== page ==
MADISON, Wis. (Ivanhoe Newswire) -- More than 150,000 people will have a hip replacement this year, but the implants typically only last between 15 and 20 years. Engineers have developed a new technique that could help patients find a better fit. The inspiration came from a masterpiece made of stone.
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Just watching Paul Giles work out is exhausting. This 40-year-old is making huge strides considering he recently had hip resurfacing surgery.
"It was very painful," he told Ivanhoe. "No running. No bike riding."
Giles is part of a growing number of middle aged patients who have hip implants or hip replacements. The problem -- the parts wear out after about 15 years.
"It's a lot of implants that have to be reworked because they get loose and they are no longer stable in the bone," Michael Freytag, a mechanical engineer at the University of Wisconsin-Madison, explained.
Freytag is stepping back in time hoping to improve the future of implants.
Using Michael Angelo's David as a model, researchers tested out their new Scan and Solve software. They scan a 3-D image of the statue and calculate the stress it endures on a daily basis. The formula they created tells them where the statue is most likely to crack and helps find a solution to ease the strain.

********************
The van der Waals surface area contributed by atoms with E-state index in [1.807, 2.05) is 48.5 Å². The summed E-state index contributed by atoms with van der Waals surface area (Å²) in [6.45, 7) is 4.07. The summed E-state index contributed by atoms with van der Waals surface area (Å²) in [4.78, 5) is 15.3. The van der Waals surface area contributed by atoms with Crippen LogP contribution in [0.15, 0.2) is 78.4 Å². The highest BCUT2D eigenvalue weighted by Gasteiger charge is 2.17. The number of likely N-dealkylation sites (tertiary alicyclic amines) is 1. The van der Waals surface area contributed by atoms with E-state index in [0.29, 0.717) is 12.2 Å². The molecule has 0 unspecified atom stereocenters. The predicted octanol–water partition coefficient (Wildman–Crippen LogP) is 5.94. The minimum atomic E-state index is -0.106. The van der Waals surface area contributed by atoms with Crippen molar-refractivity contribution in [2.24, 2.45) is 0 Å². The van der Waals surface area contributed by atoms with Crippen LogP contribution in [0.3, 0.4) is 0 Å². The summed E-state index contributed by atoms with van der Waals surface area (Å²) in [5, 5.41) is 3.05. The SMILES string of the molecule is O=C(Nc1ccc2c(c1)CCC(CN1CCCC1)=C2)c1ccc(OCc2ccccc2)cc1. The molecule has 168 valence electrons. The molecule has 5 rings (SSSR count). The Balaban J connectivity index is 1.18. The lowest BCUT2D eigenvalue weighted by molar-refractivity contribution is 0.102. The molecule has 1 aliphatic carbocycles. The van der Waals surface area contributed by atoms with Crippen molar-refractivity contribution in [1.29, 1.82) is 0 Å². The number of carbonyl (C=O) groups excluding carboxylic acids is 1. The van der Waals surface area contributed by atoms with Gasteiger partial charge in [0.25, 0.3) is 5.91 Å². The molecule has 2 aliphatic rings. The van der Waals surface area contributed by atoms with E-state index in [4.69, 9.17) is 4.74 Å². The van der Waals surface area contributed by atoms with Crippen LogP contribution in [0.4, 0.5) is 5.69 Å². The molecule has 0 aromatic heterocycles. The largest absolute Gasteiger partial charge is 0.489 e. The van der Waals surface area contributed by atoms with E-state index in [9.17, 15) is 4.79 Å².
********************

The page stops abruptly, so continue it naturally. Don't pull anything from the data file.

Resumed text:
"Tilt him back a little bit [and] you could improve the stress situation in his ankles," Freytag demonstrated.
Researchers hope the same concept helps doctors predict how human bones react under stress.
"The ultimate goal would be able to simulate the effect of maybe putting an implant into a bone, sort of like individualized medicine, so you can choose or identify for a particular patient what implant might be best for them," Freytag explained.
The technology could also be used to point out design flaws in buildings and structures.
"If we have an earthquake of whatever magnitude, it's going to break and you better do something about that," Freytag said.
So far, Gile's hip is holding up, but a better formula for implants could keep him twisting, turning and bending for a lifetime.
Engineers say one day they may be able to simulate the stress of aging on bones, which could predict which people will suffer from osteoporosis and help them prevent it.
The American Society of Civil Engineers and the Institute of Electrical and Electronics Engineers, Inc.-USA, contributed to the information contained in the TV portion of this report.